NEWARK — The bribery trial of Sen. Robert Menendez began Wednesday with a federal prosecutor charging that the lawmaker sold his office in exchange for luxury getaways, private jet flights and hundreds of thousands of dollars in campaign cash.
"This is what bribery looks like,'' said Assistant U.S. Attorney Peter Koski in opening arguments at U.S. District Court in Newark. "These two defendants corrupted one of the most powerful offices in our country. The defendants didn't just trade money for power, they also tried to cover it up.''
Menendez (D-N.J.) is accused of receiving gifts from Salomon Melgen, a doctor in West Palm Beach, in exchange for a range of government favors involving the doctor's professional and personal life.
The two men have spent years fighting the charges, saying their trips together were evidence only of their public friendship, not secret crimes.
Supporters of the senator applauded as he walked into the courthouse to face trial on 12 separate charges.
"Not once have I dishonored my public office," Menendez said.
He became emotional and choked back tears as he thanked his children and supporters who "have stood by me as I try to clear my name.''
The courtroom of Judge William Walls was filled for opening arguments, as was a second, overflow courtroom.
Menendez's lawyer, Abbe D. Lowell, accused the Justice Department of trying to paint a decades-long friendship as something sinister and criminal.
"It is wrong for a public official to violate the public trust, but it's equally wrong for an innocent man to be charged,'' he said. "The evidence will be that Bob Menendez and Sal Melgen have a real friendship.''
Lowell said the prosecutors are focused on seven years of alleged corruption, but the relationship between the two men goes back to the early 1990s — proving their friendship is genuine. "Acting out of friendship is not improper, it is not corrupt, and it is certainly not a crime,'' Lowell said.
Koski, the prosecutor, derided that claim.
"There's no friendship exception to bribery,'' Koski said.
Prosecutors allege Menendez repeatedly pulled strings to help Melgen in a variety of areas: in getting his girlfriends U.S. visas, in trying to resolve the doctor's $8.9 million billing dispute with Medicare, and in an effort to help Melgen's efforts to make money from a port security contract in the Dominican Republic.
"Senator Menendez went to bat for Doctor Melgen at the highest levels of our federal government over the course of many years . . . because Melgen gave Menendez access to a lifestyle that reads like a travel brochure for the rich and famous,'' Koski said.
"Make no mistake about it — Robert Menendez was Salomon Melgen's personal United States senator.''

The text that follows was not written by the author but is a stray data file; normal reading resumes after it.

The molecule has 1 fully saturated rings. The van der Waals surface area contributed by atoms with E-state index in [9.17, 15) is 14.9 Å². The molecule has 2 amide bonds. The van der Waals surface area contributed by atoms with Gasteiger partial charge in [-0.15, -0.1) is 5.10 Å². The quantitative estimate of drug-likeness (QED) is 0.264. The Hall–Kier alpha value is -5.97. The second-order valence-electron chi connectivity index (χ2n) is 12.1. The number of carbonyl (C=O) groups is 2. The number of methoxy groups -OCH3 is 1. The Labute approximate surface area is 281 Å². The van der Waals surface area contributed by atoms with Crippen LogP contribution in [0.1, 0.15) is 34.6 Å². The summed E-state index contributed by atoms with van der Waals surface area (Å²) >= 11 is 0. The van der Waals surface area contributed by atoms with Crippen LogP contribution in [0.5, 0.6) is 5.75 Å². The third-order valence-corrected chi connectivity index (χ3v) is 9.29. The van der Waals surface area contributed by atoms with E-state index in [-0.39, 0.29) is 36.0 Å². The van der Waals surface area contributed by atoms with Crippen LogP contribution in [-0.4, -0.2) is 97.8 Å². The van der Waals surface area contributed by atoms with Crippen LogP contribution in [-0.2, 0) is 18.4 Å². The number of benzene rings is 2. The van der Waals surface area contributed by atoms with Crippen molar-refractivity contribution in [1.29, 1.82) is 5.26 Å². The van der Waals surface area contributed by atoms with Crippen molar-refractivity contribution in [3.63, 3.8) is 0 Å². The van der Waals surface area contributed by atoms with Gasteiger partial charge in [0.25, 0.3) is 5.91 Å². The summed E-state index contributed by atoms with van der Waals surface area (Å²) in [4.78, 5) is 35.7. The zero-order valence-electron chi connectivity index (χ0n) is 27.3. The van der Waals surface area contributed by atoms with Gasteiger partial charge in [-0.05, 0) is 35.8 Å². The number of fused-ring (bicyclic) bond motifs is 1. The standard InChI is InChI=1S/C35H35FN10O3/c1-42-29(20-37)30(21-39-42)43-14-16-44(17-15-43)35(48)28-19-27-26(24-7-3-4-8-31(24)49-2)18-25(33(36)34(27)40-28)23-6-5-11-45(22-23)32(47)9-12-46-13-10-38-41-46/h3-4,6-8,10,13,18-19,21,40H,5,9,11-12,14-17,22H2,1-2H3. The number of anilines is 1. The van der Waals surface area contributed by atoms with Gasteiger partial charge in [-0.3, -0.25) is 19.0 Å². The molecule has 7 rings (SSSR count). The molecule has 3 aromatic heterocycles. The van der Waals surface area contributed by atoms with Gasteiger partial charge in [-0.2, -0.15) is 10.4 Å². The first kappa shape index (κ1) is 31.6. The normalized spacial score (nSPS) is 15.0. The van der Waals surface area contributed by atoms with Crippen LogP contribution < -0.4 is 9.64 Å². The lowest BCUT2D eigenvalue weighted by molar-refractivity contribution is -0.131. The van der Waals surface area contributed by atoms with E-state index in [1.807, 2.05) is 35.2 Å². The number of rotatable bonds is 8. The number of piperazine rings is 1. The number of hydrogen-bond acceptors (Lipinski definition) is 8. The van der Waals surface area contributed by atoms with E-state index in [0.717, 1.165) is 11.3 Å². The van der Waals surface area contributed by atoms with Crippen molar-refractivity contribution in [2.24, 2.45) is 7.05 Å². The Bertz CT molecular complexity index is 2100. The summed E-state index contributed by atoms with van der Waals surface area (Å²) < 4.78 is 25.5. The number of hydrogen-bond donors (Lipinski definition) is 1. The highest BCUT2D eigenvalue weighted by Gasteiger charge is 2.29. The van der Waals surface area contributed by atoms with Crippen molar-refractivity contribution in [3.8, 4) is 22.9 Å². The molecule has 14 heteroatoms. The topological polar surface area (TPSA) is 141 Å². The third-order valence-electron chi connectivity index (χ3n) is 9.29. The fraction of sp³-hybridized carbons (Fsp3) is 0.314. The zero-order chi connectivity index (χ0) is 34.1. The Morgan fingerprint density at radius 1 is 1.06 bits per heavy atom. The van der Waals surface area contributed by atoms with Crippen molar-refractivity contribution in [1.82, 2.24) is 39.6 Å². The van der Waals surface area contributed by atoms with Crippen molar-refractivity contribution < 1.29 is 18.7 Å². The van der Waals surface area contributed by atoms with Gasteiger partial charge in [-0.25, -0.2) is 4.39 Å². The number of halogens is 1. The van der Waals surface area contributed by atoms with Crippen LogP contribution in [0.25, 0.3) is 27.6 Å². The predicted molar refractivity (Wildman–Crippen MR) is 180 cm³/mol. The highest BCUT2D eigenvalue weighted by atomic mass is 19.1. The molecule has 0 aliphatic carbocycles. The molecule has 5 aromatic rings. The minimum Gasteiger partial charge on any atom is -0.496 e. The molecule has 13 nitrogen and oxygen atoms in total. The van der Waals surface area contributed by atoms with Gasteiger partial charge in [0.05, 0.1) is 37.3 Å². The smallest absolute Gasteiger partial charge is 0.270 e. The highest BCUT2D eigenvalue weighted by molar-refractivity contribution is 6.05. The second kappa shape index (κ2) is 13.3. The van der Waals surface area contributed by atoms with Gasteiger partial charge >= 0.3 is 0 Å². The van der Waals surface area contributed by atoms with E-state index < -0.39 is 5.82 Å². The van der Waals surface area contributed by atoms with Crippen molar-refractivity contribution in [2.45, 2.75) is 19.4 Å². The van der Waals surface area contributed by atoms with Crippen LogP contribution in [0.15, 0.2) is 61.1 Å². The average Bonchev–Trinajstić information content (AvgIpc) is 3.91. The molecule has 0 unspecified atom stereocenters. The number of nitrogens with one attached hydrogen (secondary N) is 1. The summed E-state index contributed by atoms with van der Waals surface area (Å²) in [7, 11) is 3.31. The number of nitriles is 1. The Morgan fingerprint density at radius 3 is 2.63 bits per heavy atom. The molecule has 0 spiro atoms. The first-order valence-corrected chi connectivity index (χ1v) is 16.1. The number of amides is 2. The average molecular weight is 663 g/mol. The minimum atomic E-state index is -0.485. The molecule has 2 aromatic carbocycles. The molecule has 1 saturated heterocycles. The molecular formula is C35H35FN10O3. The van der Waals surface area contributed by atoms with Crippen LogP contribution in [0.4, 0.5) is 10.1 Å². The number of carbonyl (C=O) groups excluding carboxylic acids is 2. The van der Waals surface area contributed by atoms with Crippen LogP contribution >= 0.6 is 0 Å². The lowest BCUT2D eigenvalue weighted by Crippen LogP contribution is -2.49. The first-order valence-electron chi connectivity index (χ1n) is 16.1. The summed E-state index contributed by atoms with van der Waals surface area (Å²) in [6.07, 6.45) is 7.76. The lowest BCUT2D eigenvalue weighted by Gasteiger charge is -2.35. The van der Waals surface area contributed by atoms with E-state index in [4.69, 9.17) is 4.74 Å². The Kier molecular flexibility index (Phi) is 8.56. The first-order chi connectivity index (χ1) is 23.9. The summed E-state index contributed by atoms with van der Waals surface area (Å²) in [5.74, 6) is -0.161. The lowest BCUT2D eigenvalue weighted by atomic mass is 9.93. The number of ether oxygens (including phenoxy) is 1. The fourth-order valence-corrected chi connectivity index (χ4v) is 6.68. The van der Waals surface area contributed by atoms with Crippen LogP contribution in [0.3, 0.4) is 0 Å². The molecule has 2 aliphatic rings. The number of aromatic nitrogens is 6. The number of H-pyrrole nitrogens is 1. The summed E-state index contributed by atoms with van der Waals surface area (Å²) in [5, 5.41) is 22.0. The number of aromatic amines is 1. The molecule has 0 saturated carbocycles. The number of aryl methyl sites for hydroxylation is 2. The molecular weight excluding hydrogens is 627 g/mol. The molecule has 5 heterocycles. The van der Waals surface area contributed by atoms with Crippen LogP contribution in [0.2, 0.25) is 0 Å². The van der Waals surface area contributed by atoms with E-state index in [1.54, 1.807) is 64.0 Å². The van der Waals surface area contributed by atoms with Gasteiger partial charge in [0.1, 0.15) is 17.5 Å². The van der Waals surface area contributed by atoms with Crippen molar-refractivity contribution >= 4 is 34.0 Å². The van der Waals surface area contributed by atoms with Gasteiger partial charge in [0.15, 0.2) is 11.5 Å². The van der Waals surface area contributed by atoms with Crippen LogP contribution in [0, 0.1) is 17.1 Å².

Prosecutors say they can tie $750,000 worth of campaign cash from Melgen to Menendez's favors.
Since his indictment two years ago, Menendez has seen his political star dim, but he still has plenty of allies in the Democratic Party. Sen. Cory Booker (D-N.J.) attended the opening argument, and the two senators laughed and chatted during a court break.
Menendez has said he plans to attend the trial every day, but if a critical vote came to the Senate floor during the trial, he would consider leaving if his vote was needed.
Melgen's lawyer, Kirk Ogrosky, attacked prosecutors for what he called their "filthy, dirty view of the world'' and urged jurors not to be so jaded.
The defendants are "not guilty and they stand falsely accused,'' said Ogrosky. "What you're going to hear from every single witness who knows these two men is that they are friends. Real friends.''
He also said prosecutors would try to make his married client look bad by calling his former girlfriends to the witness stand — but urged the panel to focus on the facts. "These people want to trot these girlfriends here in front of you,'' he said. "You're not here to judge his personal life. I'm here to tell you right now that he's not always the best husband.''
The trial is expected to last nearly two months, but tempers were running high even before the jury entered the courtroom, during a couple of tense exchanges between Menendez's lawyers and the judge.
When defense lawyer Raymond Brown argued that the judge had disparaged their case, the judge grew exasperated.
"Shut up for a moment,'' the judge said.
"Excuse me, sir?" the lawyer replied.
Walls told the lawyer he felt "quasi-insulted'' by the lawyer's suggestion that a judge's response was too critical of the defense.
The judge got testy again when Lowell defended another filing that the defense had made before opening arguments.
Lowell insisted they'd only made the filing to adhere to a previous instruction from the judge. "Fine. Bill me,'' the judge shot back.